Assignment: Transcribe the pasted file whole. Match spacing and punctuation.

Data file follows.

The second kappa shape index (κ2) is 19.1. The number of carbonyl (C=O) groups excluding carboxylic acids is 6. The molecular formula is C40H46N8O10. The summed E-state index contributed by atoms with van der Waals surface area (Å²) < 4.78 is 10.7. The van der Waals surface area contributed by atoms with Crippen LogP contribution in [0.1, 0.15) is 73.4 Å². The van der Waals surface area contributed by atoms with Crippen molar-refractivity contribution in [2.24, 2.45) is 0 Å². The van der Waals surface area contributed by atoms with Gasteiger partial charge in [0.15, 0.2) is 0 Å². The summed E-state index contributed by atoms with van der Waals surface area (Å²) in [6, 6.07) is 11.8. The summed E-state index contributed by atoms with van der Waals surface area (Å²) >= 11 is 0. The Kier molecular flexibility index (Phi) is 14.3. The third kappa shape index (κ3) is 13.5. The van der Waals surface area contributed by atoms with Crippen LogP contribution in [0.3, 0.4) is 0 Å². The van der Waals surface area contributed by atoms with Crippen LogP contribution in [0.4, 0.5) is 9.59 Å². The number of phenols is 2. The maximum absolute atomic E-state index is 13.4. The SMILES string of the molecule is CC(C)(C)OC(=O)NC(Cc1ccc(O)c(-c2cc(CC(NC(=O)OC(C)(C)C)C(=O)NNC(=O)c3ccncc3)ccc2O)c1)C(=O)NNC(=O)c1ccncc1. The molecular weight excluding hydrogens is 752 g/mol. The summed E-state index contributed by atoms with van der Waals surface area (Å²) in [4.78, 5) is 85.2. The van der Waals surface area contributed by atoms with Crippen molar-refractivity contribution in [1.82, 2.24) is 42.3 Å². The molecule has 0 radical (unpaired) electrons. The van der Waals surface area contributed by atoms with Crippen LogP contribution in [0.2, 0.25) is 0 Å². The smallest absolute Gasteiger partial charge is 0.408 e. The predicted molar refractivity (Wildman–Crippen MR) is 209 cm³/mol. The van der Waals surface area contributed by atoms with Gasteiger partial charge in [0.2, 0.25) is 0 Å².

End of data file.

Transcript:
The second kappa shape index (κ2) is 19.1. The number of carbonyl (C=O) groups excluding carboxylic acids is 6. The molecular formula is C40H46N8O10. The summed E-state index contributed by atoms with van der Waals surface area (Å²) < 4.78 is 10.7. The van der Waals surface area contributed by atoms with Crippen LogP contribution in [0.1, 0.15) is 73.4 Å². The van der Waals surface area contributed by atoms with Crippen molar-refractivity contribution in [2.24, 2.45) is 0 Å². The van der Waals surface area contributed by atoms with Gasteiger partial charge in [0.15, 0.2) is 0 Å². The summed E-state index contributed by atoms with van der Waals surface area (Å²) in [6, 6.07) is 11.8. The summed E-state index contributed by atoms with van der Waals surface area (Å²) >= 11 is 0. The Kier molecular flexibility index (Phi) is 14.3. The third kappa shape index (κ3) is 13.5. The van der Waals surface area contributed by atoms with Crippen LogP contribution in [0.3, 0.4) is 0 Å². The van der Waals surface area contributed by atoms with Crippen LogP contribution in [0.4, 0.5) is 9.59 Å². The number of phenols is 2. The maximum absolute atomic E-state index is 13.4. The SMILES string of the molecule is CC(C)(C)OC(=O)NC(Cc1ccc(O)c(-c2cc(CC(NC(=O)OC(C)(C)C)C(=O)NNC(=O)c3ccncc3)ccc2O)c1)C(=O)NNC(=O)c1ccncc1. The molecular weight excluding hydrogens is 752 g/mol. The summed E-state index contributed by atoms with van der Waals surface area (Å²) in [4.78, 5) is 85.2. The van der Waals surface area contributed by atoms with Crippen molar-refractivity contribution in [1.82, 2.24) is 42.3 Å². The molecule has 0 radical (unpaired) electrons. The van der Waals surface area contributed by atoms with Crippen LogP contribution in [0.2, 0.25) is 0 Å². The smallest absolute Gasteiger partial charge is 0.408 e. The predicted molar refractivity (Wildman–Crippen MR) is 209 cm³/mol. The van der Waals surface area contributed by atoms with Gasteiger partial charge in [0.2, 0.25) is 0 Å².